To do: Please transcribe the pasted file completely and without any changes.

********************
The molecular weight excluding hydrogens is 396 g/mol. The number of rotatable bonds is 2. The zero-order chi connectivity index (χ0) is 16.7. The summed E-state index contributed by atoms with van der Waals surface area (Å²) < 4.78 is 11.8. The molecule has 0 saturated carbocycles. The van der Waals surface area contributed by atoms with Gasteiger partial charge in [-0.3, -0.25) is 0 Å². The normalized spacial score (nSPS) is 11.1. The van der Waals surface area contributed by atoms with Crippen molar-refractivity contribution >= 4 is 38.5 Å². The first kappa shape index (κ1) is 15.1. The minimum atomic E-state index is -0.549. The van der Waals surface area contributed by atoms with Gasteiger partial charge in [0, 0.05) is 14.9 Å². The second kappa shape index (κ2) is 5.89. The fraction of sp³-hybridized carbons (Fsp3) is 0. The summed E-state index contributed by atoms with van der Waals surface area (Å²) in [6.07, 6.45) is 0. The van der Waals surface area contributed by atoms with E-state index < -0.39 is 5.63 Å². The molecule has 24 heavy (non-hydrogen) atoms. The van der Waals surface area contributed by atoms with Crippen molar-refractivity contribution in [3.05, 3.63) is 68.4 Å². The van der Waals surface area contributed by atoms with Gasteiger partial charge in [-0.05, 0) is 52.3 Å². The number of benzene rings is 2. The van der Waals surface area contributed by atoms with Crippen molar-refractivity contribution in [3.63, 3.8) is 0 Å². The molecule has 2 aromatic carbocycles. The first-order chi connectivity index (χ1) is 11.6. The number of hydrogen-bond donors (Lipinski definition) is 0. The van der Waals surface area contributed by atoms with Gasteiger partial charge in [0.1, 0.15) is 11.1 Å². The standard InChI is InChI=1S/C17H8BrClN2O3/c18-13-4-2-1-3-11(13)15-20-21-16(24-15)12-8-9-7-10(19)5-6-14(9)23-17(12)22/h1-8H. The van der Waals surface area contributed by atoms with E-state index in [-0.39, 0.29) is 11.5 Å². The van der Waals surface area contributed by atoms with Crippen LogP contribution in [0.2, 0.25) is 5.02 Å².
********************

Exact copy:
The molecular weight excluding hydrogens is 396 g/mol. The number of rotatable bonds is 2. The zero-order chi connectivity index (χ0) is 16.7. The summed E-state index contributed by atoms with van der Waals surface area (Å²) < 4.78 is 11.8. The molecule has 0 saturated carbocycles. The van der Waals surface area contributed by atoms with Gasteiger partial charge in [-0.3, -0.25) is 0 Å². The normalized spacial score (nSPS) is 11.1. The van der Waals surface area contributed by atoms with Crippen molar-refractivity contribution >= 4 is 38.5 Å². The first kappa shape index (κ1) is 15.1. The minimum atomic E-state index is -0.549. The van der Waals surface area contributed by atoms with Gasteiger partial charge in [0, 0.05) is 14.9 Å². The second kappa shape index (κ2) is 5.89. The fraction of sp³-hybridized carbons (Fsp3) is 0. The summed E-state index contributed by atoms with van der Waals surface area (Å²) in [6.07, 6.45) is 0. The van der Waals surface area contributed by atoms with E-state index < -0.39 is 5.63 Å². The molecule has 24 heavy (non-hydrogen) atoms. The van der Waals surface area contributed by atoms with Crippen molar-refractivity contribution in [3.05, 3.63) is 68.4 Å². The van der Waals surface area contributed by atoms with Gasteiger partial charge in [-0.05, 0) is 52.3 Å². The number of benzene rings is 2. The van der Waals surface area contributed by atoms with Crippen molar-refractivity contribution in [3.63, 3.8) is 0 Å². The molecule has 2 aromatic carbocycles. The first-order chi connectivity index (χ1) is 11.6. The number of hydrogen-bond donors (Lipinski definition) is 0. The van der Waals surface area contributed by atoms with Gasteiger partial charge in [0.1, 0.15) is 11.1 Å². The standard InChI is InChI=1S/C17H8BrClN2O3/c18-13-4-2-1-3-11(13)15-20-21-16(24-15)12-8-9-7-10(19)5-6-14(9)23-17(12)22/h1-8H. The van der Waals surface area contributed by atoms with E-state index in [-0.39, 0.29) is 11.5 Å². The van der Waals surface area contributed by atoms with Crippen LogP contribution in [0.2, 0.25) is 5.02 Å².